I do this on Nomad List. The moment users want to start using premium features (like interacting with other people on the site), this modal shows up and they need to pay to unlock (e.g. become a member).
I charge recurring membership fees. You want recurring income because as long as people don't cancel, it kinda doubles every year. Your paying userbase keeps building up. Year 1 you have 1,000 people paying $100/y or $100k/y. Then year 2 you add another 1,000, now you have 2,000 people paying $100/y or $200k/y. See? As long as people don't cancel this works well.
A more recent and interesting model is patronage. It's asking your users for donations. It seems stupid but it works.
Marco Arment does this with his podcast app Overcast.fm:
This is the most important slide of this presentation. I'd suggest strongly to put BUY buttons on everything all over your site and app and see what people want to buy or not. Then remove what doesn't sell.
A great example is Buffer, who started kinda like this with a button that then told people the product wasn't even ready yet:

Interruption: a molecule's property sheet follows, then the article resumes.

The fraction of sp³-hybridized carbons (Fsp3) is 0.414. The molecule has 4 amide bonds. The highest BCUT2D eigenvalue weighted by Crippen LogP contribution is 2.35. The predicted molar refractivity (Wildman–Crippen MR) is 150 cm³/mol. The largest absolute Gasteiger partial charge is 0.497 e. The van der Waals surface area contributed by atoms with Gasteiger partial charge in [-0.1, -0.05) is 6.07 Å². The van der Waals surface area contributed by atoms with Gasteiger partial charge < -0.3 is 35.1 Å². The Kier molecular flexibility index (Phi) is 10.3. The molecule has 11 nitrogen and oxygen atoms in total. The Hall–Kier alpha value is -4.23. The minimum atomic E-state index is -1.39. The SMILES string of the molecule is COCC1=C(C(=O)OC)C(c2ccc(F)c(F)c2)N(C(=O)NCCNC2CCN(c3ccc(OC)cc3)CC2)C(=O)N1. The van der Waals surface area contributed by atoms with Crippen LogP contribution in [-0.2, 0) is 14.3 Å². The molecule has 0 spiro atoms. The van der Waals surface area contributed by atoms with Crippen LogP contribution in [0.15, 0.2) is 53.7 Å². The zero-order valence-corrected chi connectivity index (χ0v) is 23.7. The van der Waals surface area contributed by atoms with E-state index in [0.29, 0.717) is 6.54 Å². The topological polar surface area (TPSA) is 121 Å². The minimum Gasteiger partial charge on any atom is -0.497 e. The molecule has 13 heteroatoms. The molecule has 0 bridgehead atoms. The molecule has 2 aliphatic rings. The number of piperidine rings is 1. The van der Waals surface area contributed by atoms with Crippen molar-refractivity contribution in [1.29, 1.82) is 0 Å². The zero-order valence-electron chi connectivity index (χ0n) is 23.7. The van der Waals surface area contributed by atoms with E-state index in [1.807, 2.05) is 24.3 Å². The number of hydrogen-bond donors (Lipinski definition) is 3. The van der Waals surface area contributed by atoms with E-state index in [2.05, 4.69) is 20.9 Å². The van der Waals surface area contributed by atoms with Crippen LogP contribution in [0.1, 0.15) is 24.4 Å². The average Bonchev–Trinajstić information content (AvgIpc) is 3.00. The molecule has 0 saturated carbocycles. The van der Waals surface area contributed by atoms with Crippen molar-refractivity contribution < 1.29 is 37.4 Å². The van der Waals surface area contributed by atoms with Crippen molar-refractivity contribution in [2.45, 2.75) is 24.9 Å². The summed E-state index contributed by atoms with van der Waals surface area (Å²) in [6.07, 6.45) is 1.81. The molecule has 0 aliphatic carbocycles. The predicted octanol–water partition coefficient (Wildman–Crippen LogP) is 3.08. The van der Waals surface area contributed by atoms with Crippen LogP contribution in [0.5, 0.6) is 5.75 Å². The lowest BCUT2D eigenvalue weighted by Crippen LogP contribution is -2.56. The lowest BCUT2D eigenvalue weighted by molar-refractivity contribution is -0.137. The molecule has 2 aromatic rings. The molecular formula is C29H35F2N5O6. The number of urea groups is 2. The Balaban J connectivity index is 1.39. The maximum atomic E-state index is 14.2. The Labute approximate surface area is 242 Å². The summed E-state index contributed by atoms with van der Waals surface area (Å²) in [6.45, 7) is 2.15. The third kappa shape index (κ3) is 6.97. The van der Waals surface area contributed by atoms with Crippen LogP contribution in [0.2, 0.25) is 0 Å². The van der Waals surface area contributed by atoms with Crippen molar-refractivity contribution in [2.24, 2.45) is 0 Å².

So ads are dead right? But what about customized ads that kinda fit the site's design and are not obtrusive? Those are native ads!
I use them on my site.
You can either sell them yourself (I do that) or through a native ad network like BuySellAds.
If your site gets enough fame, sponsorships also work well.
When Nomad List launched, on day one I got an email from the founder of WordPress who wanted to sponsor the site and add a mini ad to recruit remote workers:
This helped the first few months of keeping the site up tremendously.
Finally, I'd like to tell you what future trends you can build for that I believe will be big.
If you liked this, check out my little book about this that's almost finished and up for pre-order (you'll already receive all the drafts of all chapters when ordering):
Why write a book if you already have startups that make money? Sounds dodgy right? Well, it's a financial backup for if all my stuff explodes one day. Although by then, the book wouldn't make sense anymore because it meant I failed. Anyway, backup! You need backups!
After this presentation there was a panel discussion:
Bootstrapping Side Projects into Profitable Startups